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AsukaNii

Powerline Adaptor or Wireless Adaptor?

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Powerline Adapter is better than wireless as long as the wiring in your home isn't very old.

My house is built in 1962 and I get 19 mbps on ethernet, 18 mbps on powerline and 12 mbps on wifi (while sitting 3 meters from the router!) The pings are also 1, 3 and 12 in the same order. So in my case the wiring age doesn't make a lot of difference. 

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My house is built in 1962 and I get 19 mbps on ethernet, 18 mbps on powerline and 12 mbps on wifi (while sitting 3 meters from the router!) The pings are also 1, 3 and 12 in the same order. So in my case the wiring age doesn't make a lot of difference. 

 

The wiring in your home was probably updated or the wiring had little effect in your case, there are some that have issues where knob and tube wiring are still in their homes which make for bad electrical connections to our standards theses days.

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The wiring in your home was probably updated or the wiring had little effect in your case, there are some that have issues where knob and tube wiring are still in their homes which make for bad electrical connections to our standards theses days.

I think it's because 20 mbps isn't much to handle for a 500 mbps powerline adaptor, but I think if I would upgrade my max bandwith, it would really suffer from the wire.

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I have before used an old router with Tomato firmware installed to act as a wireless bridge. With the external antennas I found the wireless signal strength was better and I was able to share that over ethernet with the other devices in my room. Since then I have run an ethernet cable up here and I'm now fully wired into my network.

 

If you want to stick to wireless methods you could try a range extender but ideally for maximum bandwidth you'd be best trying to use ethernet if you can.

 

I'd also advise against powerline networking technology. It is known to cause intereference on shortwave and VHF radio frequency bands. If you live near an airport you could potentially be interfereing with ATC and whilst I can't speak for other countries OFCOM here in the UK would take a very dim view of that. I have seen evidence of powerline networking equipment functioning whilst not actually connected to the same ring main. In one example one plug was running off a generator and another off the mains. I would be very careful if you intend on going down the powerline route.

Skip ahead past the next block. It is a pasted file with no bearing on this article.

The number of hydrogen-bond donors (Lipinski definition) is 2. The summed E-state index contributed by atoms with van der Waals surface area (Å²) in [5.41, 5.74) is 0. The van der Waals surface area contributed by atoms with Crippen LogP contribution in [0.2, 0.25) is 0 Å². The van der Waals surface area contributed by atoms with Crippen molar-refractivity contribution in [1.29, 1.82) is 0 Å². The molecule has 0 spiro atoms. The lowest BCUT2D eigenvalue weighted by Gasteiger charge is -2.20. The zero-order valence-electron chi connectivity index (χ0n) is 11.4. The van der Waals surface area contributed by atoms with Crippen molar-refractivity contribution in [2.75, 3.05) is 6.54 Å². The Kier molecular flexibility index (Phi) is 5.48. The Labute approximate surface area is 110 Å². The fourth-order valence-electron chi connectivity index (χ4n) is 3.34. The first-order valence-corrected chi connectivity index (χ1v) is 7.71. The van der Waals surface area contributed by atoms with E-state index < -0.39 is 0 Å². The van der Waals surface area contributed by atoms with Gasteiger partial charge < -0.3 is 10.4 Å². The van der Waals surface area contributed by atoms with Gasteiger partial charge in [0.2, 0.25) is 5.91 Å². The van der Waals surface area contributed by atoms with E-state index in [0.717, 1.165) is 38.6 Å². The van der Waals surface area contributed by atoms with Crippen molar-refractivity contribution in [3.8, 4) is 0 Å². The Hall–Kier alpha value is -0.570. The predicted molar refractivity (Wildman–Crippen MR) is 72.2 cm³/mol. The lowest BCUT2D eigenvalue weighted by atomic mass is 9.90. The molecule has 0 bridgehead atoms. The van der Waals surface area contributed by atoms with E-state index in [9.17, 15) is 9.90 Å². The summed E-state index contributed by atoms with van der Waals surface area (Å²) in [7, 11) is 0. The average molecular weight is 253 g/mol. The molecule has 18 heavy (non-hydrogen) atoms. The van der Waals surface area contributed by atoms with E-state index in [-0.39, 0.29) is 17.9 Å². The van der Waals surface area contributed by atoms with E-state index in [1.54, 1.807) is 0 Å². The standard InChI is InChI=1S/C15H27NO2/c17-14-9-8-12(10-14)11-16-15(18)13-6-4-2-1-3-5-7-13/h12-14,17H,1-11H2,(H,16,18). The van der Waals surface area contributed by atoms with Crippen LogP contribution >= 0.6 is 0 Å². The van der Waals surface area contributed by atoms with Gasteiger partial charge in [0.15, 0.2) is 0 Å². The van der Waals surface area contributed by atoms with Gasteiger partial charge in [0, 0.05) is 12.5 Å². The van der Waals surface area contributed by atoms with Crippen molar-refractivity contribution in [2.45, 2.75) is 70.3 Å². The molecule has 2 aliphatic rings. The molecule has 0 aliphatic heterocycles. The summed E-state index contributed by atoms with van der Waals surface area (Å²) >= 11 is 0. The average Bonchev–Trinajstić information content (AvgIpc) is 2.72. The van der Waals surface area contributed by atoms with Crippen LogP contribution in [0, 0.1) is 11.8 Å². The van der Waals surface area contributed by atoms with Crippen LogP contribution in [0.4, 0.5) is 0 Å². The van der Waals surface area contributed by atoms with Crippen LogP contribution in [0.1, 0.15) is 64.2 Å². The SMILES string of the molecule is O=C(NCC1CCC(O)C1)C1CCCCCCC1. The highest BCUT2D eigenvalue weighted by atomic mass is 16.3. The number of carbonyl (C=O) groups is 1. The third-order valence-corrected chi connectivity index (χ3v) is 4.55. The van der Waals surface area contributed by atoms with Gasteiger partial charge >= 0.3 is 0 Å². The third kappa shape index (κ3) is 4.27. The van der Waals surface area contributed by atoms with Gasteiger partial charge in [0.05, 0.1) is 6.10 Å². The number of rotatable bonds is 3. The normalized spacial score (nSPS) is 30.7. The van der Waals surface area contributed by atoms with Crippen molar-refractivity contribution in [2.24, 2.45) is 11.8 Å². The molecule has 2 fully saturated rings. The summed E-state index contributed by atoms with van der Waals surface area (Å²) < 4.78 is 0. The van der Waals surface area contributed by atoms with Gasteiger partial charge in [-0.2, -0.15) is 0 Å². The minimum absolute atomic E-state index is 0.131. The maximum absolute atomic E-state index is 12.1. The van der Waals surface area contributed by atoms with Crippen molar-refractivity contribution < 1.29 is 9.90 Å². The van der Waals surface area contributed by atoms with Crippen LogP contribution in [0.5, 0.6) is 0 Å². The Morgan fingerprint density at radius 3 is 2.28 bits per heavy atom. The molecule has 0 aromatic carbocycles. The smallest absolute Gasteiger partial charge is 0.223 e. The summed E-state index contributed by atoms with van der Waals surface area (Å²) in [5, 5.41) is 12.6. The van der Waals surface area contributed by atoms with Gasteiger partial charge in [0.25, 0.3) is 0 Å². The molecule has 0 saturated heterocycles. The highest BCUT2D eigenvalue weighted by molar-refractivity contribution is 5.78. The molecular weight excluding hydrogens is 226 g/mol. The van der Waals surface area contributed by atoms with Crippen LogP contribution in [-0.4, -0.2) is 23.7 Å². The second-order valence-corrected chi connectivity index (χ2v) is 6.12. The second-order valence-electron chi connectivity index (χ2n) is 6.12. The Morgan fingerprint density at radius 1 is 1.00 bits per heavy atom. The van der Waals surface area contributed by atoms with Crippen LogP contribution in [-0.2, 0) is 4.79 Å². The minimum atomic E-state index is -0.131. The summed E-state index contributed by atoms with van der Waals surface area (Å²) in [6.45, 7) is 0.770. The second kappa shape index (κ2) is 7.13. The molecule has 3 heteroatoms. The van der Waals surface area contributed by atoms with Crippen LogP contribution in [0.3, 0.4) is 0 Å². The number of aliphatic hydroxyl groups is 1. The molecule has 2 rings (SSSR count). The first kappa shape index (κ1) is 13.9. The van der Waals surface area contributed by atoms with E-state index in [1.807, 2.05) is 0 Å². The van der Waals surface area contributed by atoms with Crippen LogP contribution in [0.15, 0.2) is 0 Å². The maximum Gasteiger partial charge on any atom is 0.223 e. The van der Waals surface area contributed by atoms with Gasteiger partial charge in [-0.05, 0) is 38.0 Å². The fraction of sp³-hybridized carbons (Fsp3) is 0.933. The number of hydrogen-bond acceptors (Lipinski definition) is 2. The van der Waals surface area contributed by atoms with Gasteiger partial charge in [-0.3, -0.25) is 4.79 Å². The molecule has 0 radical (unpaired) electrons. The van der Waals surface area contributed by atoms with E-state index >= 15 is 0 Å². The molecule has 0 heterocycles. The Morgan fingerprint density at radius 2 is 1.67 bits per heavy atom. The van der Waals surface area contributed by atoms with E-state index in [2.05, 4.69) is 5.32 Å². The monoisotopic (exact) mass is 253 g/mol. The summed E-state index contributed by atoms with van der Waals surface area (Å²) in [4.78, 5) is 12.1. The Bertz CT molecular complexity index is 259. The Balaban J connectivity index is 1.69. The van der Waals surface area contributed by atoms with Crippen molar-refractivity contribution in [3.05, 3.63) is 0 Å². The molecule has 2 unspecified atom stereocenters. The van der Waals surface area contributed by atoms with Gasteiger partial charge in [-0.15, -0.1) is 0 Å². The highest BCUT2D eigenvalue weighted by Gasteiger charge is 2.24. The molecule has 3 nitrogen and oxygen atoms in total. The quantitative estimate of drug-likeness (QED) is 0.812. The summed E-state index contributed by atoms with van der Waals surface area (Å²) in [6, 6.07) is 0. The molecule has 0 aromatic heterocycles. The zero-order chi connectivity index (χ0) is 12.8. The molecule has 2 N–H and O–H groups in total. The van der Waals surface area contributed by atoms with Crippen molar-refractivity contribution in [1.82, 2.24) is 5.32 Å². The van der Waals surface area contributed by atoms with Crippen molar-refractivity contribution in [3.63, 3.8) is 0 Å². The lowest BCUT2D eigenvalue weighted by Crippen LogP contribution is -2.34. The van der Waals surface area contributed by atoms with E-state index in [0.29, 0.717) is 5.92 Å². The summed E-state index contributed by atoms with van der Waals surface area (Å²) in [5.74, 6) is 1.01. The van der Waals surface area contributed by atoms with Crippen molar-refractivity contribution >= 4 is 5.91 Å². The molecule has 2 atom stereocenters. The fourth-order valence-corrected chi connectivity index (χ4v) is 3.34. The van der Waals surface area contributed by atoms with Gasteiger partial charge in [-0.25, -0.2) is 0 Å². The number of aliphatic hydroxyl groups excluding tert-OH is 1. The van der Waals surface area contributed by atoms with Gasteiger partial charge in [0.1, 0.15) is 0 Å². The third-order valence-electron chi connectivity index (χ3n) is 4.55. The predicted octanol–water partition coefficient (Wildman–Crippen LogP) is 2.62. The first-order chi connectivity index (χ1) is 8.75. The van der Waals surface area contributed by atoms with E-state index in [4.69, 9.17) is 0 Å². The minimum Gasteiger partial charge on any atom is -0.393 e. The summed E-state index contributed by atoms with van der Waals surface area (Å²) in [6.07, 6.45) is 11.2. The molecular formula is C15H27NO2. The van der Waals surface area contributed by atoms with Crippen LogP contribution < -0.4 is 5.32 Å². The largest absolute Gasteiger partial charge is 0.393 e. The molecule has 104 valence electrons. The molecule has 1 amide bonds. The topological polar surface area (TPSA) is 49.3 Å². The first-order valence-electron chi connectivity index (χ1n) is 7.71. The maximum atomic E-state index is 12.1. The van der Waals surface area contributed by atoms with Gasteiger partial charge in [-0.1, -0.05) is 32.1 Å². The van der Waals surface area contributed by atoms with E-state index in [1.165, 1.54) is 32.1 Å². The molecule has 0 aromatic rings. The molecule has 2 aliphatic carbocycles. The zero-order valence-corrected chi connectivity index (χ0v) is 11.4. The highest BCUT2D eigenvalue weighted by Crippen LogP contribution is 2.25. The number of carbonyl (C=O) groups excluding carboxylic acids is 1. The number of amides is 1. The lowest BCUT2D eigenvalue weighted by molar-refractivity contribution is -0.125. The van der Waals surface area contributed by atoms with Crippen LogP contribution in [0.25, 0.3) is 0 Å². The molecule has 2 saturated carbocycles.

Perhaps it might just be me but there is no substitute for an ethernet cable!

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I think it's because 20 mbps isn't much to handle for a 500 mbps powerline adaptor, but I think if I would upgrade my max bandwith, it would really suffer from the wire.

You shouldn't use an internet speedtest to measure the performance of LAN devices. The simple fact is that some people have pretty fast internet connections where powerline and WiFi can be bottlenecks. And even if they don't things like network storage and game streaming are fairly common especially amongst tech enthusiasts.

 

Anyways, this is what I posted about a week ago when this question was asked:

 

Additional latency (add this ontop of any connection):

Ethernet: <1ms

WiFi: 2ms average, range from 1ms to 100ms+

Powerline: 4ms average, range from 3ms to 50ms+

 

Bandwidth bottleneck (if your connection is faster than this, this is your new speed):

Wired 100Mbps: ~100Mbps

Wired Gigabit: ~1Gbps

Wireless N: 30-80Mbps

Wireless AC: 150-400Mbps

Powerline AV(200/500): 30-70Mbps

Powerline AV2(1200/2000): 100-200Mbps


Fools think they know everything, experts know they know nothing

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Neither.

 

MoCA 2.0

 

http://www.actiontec.com/339.html

 

A little on the expensive side, but every review that I've read says the same thing; works perfectly; no downsides, other than price.

 

These connect through you television cabling in the walls. You put one at either end of a cable run. It mixes network traffic with your tv signal on one end and on the other end it'll split the tv and network signal again.

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Neither. MoCA 2.0

The issue with those is that not everyone has Coax, I don't know about different regions but at the very least I know that in Australia it's virtually non-existent. And even if it is available it's not nessisarily between the two points which you want to connect. Unlike power sockets which are not only universal but are pretty much always near where you have your gear setup. So it's much easier just to suggest powerline. Also MoCA 2.0 sits at around 500Mbps real world performance from what I can gather. Which is awesome, but as things have improved those are speeds which are achievable with higher end WiFi and Powerline setups.

 

Of course if you want the best solution running Cat5/5e/6 is always going to be better.


Fools think they know everything, experts know they know nothing

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Neither.

MoCA 2.0

http://www.actiontec.com/339.html

A little on the expensive side, but every review that I've read says the same thing; works perfectly; no downsides, other than price.

These connect through you television cabling in the walls. You put one at either end of a cable run. It mixes network traffic with your tv signal on one end and on the other end it'll split the tv and network signal again.

 

Hmm interesting product, didn't know one existed for coax, seems like a good idea with the large bandwidth capability for coax as long as it doesn't have problems with interference.

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